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As physical stores are forced to close their doors, brands look to enhance their online strategy


Retailers and high-street shopping brands have been hugely impacted as COVID-19 has spread rapidly throughout the world. Increasing numbers of people are observing social distancing recommendations in a worldwide effort to limit the spread of the virus. This has also contributed to a sharp decrease in physical store footfall as many opt to, or are forced to, stay home and shop online. In the UK in particular, ChannelSight has seen a 1911% increase in traffic to online grocery retailers and a huge 3256% increase in sales since the outbreak of Covid-19. You can read more here for more insights on this.

In Ireland, well known retailers Brown Thomas and Arnotts have closed their stores, followed by Penneys or Primark as it is more commonly known. While the decision has been conveyed as a temporary measure, there is no timeline yet as to when the doors to these stores might reopen. Following the trend across Europe many stores have closed in Germany, Poland, Austria and Netherlands. 

Many other high street shops and retailers such as H&M, Zara, IKEA, Bershka, Oasis, Lego and Harrods have also taken the same measures to close their retail shops in the UK and Ireland. They have shifted their focus to online now. TK Maxx have closed their 349 stores country wide and Stablemate Homesense closed it’s 78 stores in the UK and Ireland. High-street stores continue to close around the world, while online traffic for shopping is on the rise. Due to this, brands are forced to adopt measures to enable online shopping.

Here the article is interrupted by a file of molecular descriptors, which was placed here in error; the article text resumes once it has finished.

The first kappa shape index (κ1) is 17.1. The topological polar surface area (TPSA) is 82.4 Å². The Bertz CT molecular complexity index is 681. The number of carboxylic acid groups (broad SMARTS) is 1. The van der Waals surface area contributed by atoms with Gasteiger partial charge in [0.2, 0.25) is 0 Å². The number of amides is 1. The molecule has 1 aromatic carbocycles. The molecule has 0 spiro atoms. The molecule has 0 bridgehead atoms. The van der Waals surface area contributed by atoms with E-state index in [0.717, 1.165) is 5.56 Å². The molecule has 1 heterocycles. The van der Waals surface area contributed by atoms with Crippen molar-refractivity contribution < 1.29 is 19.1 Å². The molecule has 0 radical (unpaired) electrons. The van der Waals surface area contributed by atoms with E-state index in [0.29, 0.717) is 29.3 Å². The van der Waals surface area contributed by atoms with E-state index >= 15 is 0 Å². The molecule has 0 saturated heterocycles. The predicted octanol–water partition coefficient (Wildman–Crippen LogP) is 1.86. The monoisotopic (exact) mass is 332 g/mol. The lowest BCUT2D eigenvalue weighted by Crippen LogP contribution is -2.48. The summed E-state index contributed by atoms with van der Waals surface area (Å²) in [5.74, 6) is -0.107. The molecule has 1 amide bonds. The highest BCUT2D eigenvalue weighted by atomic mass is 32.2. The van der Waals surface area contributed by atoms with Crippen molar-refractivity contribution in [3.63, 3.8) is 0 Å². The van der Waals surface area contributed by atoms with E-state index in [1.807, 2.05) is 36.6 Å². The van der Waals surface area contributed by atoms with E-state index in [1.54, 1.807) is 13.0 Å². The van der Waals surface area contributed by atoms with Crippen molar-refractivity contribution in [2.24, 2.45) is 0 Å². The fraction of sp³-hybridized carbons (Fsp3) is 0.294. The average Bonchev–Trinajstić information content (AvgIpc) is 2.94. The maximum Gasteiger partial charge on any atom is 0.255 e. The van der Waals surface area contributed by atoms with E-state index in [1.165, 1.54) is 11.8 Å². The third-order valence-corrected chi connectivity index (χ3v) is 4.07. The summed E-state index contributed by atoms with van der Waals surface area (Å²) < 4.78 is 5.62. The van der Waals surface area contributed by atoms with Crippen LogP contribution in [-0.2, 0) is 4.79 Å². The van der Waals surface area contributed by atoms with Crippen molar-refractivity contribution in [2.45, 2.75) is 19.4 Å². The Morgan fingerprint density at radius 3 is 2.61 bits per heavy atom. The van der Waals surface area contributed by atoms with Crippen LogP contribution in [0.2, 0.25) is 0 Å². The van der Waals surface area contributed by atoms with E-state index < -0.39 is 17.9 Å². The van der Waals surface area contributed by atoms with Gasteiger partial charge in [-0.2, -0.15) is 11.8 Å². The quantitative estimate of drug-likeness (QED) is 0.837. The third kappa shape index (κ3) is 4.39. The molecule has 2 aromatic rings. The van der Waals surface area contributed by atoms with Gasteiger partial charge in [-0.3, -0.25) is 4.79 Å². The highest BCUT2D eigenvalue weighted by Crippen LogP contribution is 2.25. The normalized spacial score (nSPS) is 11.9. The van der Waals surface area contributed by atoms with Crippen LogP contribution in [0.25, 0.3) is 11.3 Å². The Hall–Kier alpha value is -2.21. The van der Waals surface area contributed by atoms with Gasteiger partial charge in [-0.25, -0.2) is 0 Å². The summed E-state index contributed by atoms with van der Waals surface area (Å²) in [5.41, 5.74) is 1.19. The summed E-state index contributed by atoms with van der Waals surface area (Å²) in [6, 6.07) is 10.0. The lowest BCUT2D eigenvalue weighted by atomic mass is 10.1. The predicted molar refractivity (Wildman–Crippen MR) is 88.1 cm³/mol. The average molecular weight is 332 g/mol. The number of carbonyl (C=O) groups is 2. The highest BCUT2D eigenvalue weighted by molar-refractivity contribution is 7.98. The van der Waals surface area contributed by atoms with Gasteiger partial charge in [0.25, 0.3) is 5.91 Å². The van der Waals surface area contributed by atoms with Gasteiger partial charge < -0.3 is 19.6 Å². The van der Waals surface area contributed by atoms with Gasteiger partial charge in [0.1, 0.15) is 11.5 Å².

Evolving Online Strategies

It is commendable that stores are taking exceptional measures to ensure that their employees are kept safe whilst providing services for their customers to continue shopping with their online stores. They have conveyed this to their members of their community via email marketing and social channels such as Instagram and Twitter. 

With this move to a focus on online shopping some brands have adapted their strategies with  stores such as H&M offering free standard shipping and extending their returns policy to 100 days as an effort to better serve their customers.  New Look has also given similar offers on returns. Others such as Primark have been forced to shut their doors completely as they do not have an online ecommerce presence. 

On the grocery side, retailers such as Asda, Tesco, Morrisons, Waitrose and Sainsbury’s are seeing a surge in demand for groceries. These stores will be allowed to remain open in the case of blanket lockdowns which we are seeing in many countries around the world at the moment. We are not only seeing increased demand in physical stores but also huge surges in online demand.  An Asda spokesperson acknowledged that “Our online business is growing and we do have capacity to take on more orders”. Demand continues to grow for some categories like FMCG and healthcare, it is becoming apparent that it is the retailers that have invested heavily in their technical infrastructure will be best placed to meet the online surge.